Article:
Epigenetic remodelling drugs in cancer treatment

By Sabino Méndez Pastor

There is no doubt that cancer is one of the major health burdens of our time. The World Health Organisation (World Health Organisation, 2021) estimates that it claimed 9.6 million lives in 2018, making it the second leading cause of death globally. Cancer chemotherapy has been one of the most important medical advances in the last few decades. Currently, it represents the most promising option for cancer treatment. However, the efficacy of chemotherapy is still limited by drug resistance, serious side-effects and narrow therapeutic indexes (Eckschlager et al., 2017; Mansoori et al., 2017). The emergence in recent years of targeted therapies directed against cancer specific pathways and targets could help overcome the problems associated with chemotherapy. One of these targeted cancer therapies is represented by epigenetic remodelling drugs. 

Epigenetic factors are defined as inheritable modifications of chromatin that influence gene expression without involving changes in the DNA sequence. These include histone modifications, DNA methylation, non-coding RNAs and chromatin organisation states. Cancer is not only caused by genetic alterations but also involves epigenetic aberrations that can contribute to anticancer drug resistance. For instance, the reprogramming of cancer cells into pluripotent stem cells via epigenetic remodelling is one of the main reasons of cancer relapse and drug resistance. During chemotherapy, cancer stem cells can enter a dormancy phase and escape elimination. These residual cancer stem cells can be triggered to start proliferating again, resulting in recurrent and chemoresistant disease (Patnaik and Anupriya, 2019). Epigenetic processes have therefore emerged as novel therapeutic targets as they are directly associated with cancer pathogenesis and their inherent plastic nature represents a window of opportunity for specific inhibitors of proteins involved in epigenetic modifications.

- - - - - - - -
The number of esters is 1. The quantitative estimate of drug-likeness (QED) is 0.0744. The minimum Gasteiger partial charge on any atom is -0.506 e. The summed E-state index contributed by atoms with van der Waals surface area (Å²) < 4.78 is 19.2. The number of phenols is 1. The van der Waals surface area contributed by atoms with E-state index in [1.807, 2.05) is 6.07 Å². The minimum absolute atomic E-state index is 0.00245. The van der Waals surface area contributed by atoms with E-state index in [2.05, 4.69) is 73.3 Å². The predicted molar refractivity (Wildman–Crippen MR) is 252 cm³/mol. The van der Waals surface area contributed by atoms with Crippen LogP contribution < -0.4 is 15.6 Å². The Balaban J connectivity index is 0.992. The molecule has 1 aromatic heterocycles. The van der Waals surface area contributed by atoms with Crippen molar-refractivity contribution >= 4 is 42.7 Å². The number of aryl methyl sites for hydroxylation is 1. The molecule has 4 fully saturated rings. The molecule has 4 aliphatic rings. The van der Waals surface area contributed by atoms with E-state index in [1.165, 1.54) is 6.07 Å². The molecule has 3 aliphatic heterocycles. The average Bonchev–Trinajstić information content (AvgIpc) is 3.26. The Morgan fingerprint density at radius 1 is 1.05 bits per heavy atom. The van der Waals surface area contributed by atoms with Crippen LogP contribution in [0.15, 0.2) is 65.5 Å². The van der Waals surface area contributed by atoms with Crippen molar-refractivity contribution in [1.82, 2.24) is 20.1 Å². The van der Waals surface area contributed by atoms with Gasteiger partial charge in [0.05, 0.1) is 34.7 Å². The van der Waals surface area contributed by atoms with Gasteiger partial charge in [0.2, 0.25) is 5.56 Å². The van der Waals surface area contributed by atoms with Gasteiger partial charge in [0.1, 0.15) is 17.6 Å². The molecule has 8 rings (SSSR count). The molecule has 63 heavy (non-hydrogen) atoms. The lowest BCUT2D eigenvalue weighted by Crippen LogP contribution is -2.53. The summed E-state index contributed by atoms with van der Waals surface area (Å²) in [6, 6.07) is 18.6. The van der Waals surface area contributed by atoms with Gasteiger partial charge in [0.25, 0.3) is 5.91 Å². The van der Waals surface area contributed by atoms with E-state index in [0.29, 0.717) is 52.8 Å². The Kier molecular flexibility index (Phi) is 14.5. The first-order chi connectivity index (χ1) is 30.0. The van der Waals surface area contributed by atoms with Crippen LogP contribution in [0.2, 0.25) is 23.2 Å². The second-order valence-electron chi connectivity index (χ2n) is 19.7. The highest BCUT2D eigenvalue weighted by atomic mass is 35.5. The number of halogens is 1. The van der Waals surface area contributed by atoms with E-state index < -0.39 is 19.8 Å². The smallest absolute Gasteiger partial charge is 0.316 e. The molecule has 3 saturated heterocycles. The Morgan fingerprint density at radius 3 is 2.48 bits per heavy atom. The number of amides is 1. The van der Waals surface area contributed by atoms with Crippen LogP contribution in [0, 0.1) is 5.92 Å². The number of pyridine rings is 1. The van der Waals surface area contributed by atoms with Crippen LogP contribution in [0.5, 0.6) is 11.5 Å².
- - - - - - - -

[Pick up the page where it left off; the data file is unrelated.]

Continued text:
DNA is wrapped around histone proteins which interact with their histone tails to facilitate DNA packaging in the nucleus. Modification of histones by acetylation plays a key role in the epigenetic regulation of gene expression. Histone tail acetylation results in less condensed chromatin structure, making genes more accessible to transcription factors and thus upregulating gene expression. Histone acetyltransferases (HATs) and deacetylases (HDACs) regulate histone acetylation states. HATs catalyse the transfer of an acetyl group from acetyl-CoA to lysine residues of histone tails while HDACs remove it (Eckschlager et al., 2017). Overexpression of HDACs in cancer has been shown to promote migration, invasion, tumorigenesis and metastasis as HDAC regulates several proteins that play major roles in cancer progression such as STAT3, tumour protein p53, β-catenin, Foxp3 and NF-Kβ (Hull, Montgomery and Leyva, 2016). Upregulation of HDAC1 has been observed in prostate, gastric, lung, oesophageal, breast and colon cancer whereas HDAC2 was found to be upregulated in cervical, gastric and colorectal cancer (Patnaik and Anupriya, 2019). HDAC inhibitors (HDACi) have emerged as novel drugs with potent anticancer activity in both preclinical and clinical trials. They induce cancer cell cycle arrest, differentiation and cell death, reduce angiogenesis and stimulate immune responses against tumours (Eckschlager et al., 2017). In addition, HDACi decrease metastasis by reducing the expression of genes involved in migration and epithelial-to-mesenchymal transition (Patnaik and Anupriya, 2019). HDACis vorinostat (SAHA), romodespin and belinostat have already been approved by the Food and Drug Administration (FDA) for treatment of some T cell lymphomas and Panobinostat for multiple myelanoma (Eckschlager et al., 2017).